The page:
The Records of the Constitutional Commission showthat the general rule is that when the Constitution provides that Congress shouldvote, it means that both Houses vote separately; otherwise, the Senate willalways be outnumbered and can be effectively absorbed by the House of Representatives, which would be contrary to the bicameral structure of Congress.
The only exception to such rule is for revocation of a proclamation of Martial Law or suspension of the privilege of the writ of 
habeas corpus
, in whichcase, the Constitution explicitly provides that Congress should vote jointly.
 In this regard, the Supreme Court has held that the "fundamental principleof constitutional construction is to give effect to the intent of the framers of theorganic law and of the people adopting it. The intention to which force is to begiven is that which is embodied and expressed in the constitutional provisionsthemselves."
The underlying reasons for adopting bicameralism apply withgreater vigor in the case of Congress acting as a constituent assembly. Thearguments for bicameralism are: “(1) an upper house is a body that looks atproblems from the national perspective and thus serves as a check on the
Article VI, Section 1, 1987 Constitution provides that “The legislative power shall be vested in theCongress
which shall consist of a Senate and a House of Representatives
x x x.”
note 1 at p. 1298.
I Record 375.
II Record 452, 493; III Record 699.
Article VII, Section 18, 1987 Constitution.
Concurring Opinion of Justice Puno in Arroyo v. House of Representatives Electoral Tribunal, 246 SCRA384 (1995)
parochial tendency of a body elected by districts; (2) bicameralism allows for amore careful study of legislation; and (3) bicameralism is less vulnerable toattempts of the executive to control the legislature.”
 Here, the three-fourths vote of the Senate as a separate body cannot bedispensed with for the above reasons, and because the ends and the means of the constituent assembly under Resolution No. 197 are one—a usurpation by theHouse of Representatives of the powers of the Senate and, if the proposedamendments are approved, the Executive Department and ultimately, the people.
3.Consequently, without the participation of the Senate and unless three-fourthsvote of the Senate is obtained, there can be no valid proposals to amend or revise the Constitution.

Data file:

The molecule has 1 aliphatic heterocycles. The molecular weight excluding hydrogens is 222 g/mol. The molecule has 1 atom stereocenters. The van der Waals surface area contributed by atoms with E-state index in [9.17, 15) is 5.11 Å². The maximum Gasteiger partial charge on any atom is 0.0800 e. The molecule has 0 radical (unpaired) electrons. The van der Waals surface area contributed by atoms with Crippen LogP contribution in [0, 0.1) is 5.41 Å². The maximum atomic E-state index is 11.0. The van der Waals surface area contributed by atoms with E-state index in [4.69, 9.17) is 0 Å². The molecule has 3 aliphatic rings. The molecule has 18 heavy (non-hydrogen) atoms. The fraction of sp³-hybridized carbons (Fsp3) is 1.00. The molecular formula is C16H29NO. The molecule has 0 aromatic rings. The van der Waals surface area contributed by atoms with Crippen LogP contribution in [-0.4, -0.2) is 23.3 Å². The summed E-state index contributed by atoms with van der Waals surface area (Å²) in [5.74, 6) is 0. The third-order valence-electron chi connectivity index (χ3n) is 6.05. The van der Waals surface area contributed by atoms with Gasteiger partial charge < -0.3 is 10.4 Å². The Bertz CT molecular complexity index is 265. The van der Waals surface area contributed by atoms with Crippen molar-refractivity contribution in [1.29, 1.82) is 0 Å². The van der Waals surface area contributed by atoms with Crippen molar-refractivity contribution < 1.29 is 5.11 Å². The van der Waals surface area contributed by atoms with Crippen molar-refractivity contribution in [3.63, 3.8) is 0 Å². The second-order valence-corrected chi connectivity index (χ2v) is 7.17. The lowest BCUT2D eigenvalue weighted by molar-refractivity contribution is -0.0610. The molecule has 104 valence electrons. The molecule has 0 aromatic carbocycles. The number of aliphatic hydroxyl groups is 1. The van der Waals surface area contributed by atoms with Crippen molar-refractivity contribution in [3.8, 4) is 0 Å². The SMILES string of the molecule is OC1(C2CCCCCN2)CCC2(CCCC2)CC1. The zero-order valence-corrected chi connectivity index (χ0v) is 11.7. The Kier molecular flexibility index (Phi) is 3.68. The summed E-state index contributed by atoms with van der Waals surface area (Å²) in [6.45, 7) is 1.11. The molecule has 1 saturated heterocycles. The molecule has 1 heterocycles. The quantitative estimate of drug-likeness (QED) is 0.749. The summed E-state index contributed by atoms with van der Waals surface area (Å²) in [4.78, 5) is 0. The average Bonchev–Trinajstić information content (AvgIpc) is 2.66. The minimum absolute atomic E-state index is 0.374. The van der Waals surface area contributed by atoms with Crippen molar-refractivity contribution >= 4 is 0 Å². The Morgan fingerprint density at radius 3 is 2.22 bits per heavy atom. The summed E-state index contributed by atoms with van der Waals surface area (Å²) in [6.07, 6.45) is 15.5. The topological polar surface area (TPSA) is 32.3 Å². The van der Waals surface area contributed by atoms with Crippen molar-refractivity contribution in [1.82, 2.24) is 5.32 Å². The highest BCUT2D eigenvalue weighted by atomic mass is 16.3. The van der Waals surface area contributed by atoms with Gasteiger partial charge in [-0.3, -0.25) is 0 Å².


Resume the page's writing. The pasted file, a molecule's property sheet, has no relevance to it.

Anent the role of the Senate, Bernas presents two ways in which theSenate participates in the process of amendment or revision of the Constitutionand offers his opinion on which is the better one, to wit: “One (which I prefer) Iwould call strict, and the other minimalist. Strict participation means that three-fourths of the Senate should vote in favor of any proposed change. But aminimalist approach would say that if at least a majority of the Senate shouldvote in favor, the needed Senate participation would be satisfied. However, if separate voting is required—and I maintain it is—the minimalist approach wouldnot satisfy the three-fourths language of the Constitution.”
It is submitted that by maintaining the position that separate voting isrequired, it would not be sufficient even if individual Senators participate, for solong as the three-fourths vote of Senate is not obtained, then no proposals toamend or revise the Constitution will be valid.
4. However, it may be premature to seek judicial review prior to the filing of a petition with the Comelec praying for the scheduling of a plebiscite.
Since Article XVII, Section 1 of the 1987 Constitution does not sayanything about a joint session, each House may separately formulateamendments by a vote of three-fourths of all its members, and then pass it to theother house for a similar process. Any disagreements can be settled through aconference committee. Alternatively, Congress may decide to come together in joint session and vote separately on proposed amendments and revisions. Sincethe Constitution is silent about the method and since the amendatory processhas been committed to Congress, under the “political questionsdoctrine,Congress should be free to choose whichever method it prefers.
note 1 at p. 654.
Bernas’ column, Philippine Daily Inquirer, 15 January 2006
note 1 at p. 1298.